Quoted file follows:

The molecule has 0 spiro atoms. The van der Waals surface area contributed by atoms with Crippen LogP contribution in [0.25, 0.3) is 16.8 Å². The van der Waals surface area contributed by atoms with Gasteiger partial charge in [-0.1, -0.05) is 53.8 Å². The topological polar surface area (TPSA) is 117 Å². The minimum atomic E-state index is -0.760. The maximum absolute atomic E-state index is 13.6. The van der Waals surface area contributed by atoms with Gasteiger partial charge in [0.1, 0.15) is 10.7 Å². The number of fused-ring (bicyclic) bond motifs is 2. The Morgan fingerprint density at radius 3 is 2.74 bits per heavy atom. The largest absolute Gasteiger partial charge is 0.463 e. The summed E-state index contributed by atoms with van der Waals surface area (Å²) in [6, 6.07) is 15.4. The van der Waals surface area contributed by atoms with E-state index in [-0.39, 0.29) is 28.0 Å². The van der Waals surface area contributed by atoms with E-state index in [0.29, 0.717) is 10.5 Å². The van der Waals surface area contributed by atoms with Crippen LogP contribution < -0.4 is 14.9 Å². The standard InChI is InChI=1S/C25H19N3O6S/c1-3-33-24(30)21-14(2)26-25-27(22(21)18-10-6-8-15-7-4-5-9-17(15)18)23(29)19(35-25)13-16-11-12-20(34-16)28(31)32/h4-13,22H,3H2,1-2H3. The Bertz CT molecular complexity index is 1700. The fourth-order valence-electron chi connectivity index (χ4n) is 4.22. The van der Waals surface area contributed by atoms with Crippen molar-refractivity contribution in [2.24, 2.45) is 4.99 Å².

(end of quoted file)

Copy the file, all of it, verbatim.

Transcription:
The molecule has 0 spiro atoms. The van der Waals surface area contributed by atoms with Crippen LogP contribution in [0.25, 0.3) is 16.8 Å². The van der Waals surface area contributed by atoms with Gasteiger partial charge in [-0.1, -0.05) is 53.8 Å². The topological polar surface area (TPSA) is 117 Å². The minimum atomic E-state index is -0.760. The maximum absolute atomic E-state index is 13.6. The van der Waals surface area contributed by atoms with Gasteiger partial charge in [0.1, 0.15) is 10.7 Å². The number of fused-ring (bicyclic) bond motifs is 2. The Morgan fingerprint density at radius 3 is 2.74 bits per heavy atom. The largest absolute Gasteiger partial charge is 0.463 e. The summed E-state index contributed by atoms with van der Waals surface area (Å²) in [6, 6.07) is 15.4. The van der Waals surface area contributed by atoms with E-state index in [-0.39, 0.29) is 28.0 Å². The van der Waals surface area contributed by atoms with E-state index in [0.29, 0.717) is 10.5 Å². The van der Waals surface area contributed by atoms with Crippen LogP contribution < -0.4 is 14.9 Å². The standard InChI is InChI=1S/C25H19N3O6S/c1-3-33-24(30)21-14(2)26-25-27(22(21)18-10-6-8-15-7-4-5-9-17(15)18)23(29)19(35-25)13-16-11-12-20(34-16)28(31)32/h4-13,22H,3H2,1-2H3. The Bertz CT molecular complexity index is 1700. The fourth-order valence-electron chi connectivity index (χ4n) is 4.22. The van der Waals surface area contributed by atoms with Crippen molar-refractivity contribution in [2.24, 2.45) is 4.99 Å².